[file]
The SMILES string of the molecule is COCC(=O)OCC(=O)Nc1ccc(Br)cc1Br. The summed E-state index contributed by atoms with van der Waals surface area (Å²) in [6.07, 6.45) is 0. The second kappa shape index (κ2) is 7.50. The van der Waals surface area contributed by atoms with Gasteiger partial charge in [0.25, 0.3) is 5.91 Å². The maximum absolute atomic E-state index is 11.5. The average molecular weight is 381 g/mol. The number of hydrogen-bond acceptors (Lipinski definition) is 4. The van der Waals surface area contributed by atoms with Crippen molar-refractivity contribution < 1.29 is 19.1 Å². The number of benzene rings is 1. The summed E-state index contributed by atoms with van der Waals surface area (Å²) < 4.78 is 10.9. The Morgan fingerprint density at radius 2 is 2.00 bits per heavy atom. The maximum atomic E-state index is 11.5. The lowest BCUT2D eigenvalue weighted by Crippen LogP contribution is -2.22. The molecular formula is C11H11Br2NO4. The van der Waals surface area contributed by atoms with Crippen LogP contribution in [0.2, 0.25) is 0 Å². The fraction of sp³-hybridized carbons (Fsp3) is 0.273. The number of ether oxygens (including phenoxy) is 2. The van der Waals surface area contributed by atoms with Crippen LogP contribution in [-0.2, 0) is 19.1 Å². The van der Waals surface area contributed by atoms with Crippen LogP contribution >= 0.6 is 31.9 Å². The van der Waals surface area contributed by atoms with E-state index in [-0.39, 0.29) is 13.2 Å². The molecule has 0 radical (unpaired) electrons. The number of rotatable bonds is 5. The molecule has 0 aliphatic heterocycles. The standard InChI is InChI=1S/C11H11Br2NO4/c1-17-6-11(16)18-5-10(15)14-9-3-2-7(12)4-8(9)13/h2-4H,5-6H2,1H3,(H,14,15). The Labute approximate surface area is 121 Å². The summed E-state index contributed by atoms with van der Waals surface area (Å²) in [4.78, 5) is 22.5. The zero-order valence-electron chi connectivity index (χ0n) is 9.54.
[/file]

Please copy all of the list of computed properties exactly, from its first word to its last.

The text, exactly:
The SMILES string of the molecule is COCC(=O)OCC(=O)Nc1ccc(Br)cc1Br. The summed E-state index contributed by atoms with van der Waals surface area (Å²) in [6.07, 6.45) is 0. The second kappa shape index (κ2) is 7.50. The van der Waals surface area contributed by atoms with Gasteiger partial charge in [0.25, 0.3) is 5.91 Å². The maximum absolute atomic E-state index is 11.5. The average molecular weight is 381 g/mol. The number of hydrogen-bond acceptors (Lipinski definition) is 4. The van der Waals surface area contributed by atoms with Crippen molar-refractivity contribution < 1.29 is 19.1 Å². The number of benzene rings is 1. The summed E-state index contributed by atoms with van der Waals surface area (Å²) < 4.78 is 10.9. The Morgan fingerprint density at radius 2 is 2.00 bits per heavy atom. The maximum atomic E-state index is 11.5. The lowest BCUT2D eigenvalue weighted by Crippen LogP contribution is -2.22. The molecular formula is C11H11Br2NO4. The van der Waals surface area contributed by atoms with Crippen LogP contribution in [0.2, 0.25) is 0 Å². The fraction of sp³-hybridized carbons (Fsp3) is 0.273. The number of ether oxygens (including phenoxy) is 2. The van der Waals surface area contributed by atoms with Crippen LogP contribution in [-0.2, 0) is 19.1 Å². The van der Waals surface area contributed by atoms with Crippen LogP contribution >= 0.6 is 31.9 Å². The van der Waals surface area contributed by atoms with E-state index in [-0.39, 0.29) is 13.2 Å². The molecule has 0 radical (unpaired) electrons. The number of rotatable bonds is 5. The molecule has 0 aliphatic heterocycles. The standard InChI is InChI=1S/C11H11Br2NO4/c1-17-6-11(16)18-5-10(15)14-9-3-2-7(12)4-8(9)13/h2-4H,5-6H2,1H3,(H,14,15). The Labute approximate surface area is 121 Å². The summed E-state index contributed by atoms with van der Waals surface area (Å²) in [4.78, 5) is 22.5. The zero-order valence-electron chi connectivity index (χ0n) is 9.54.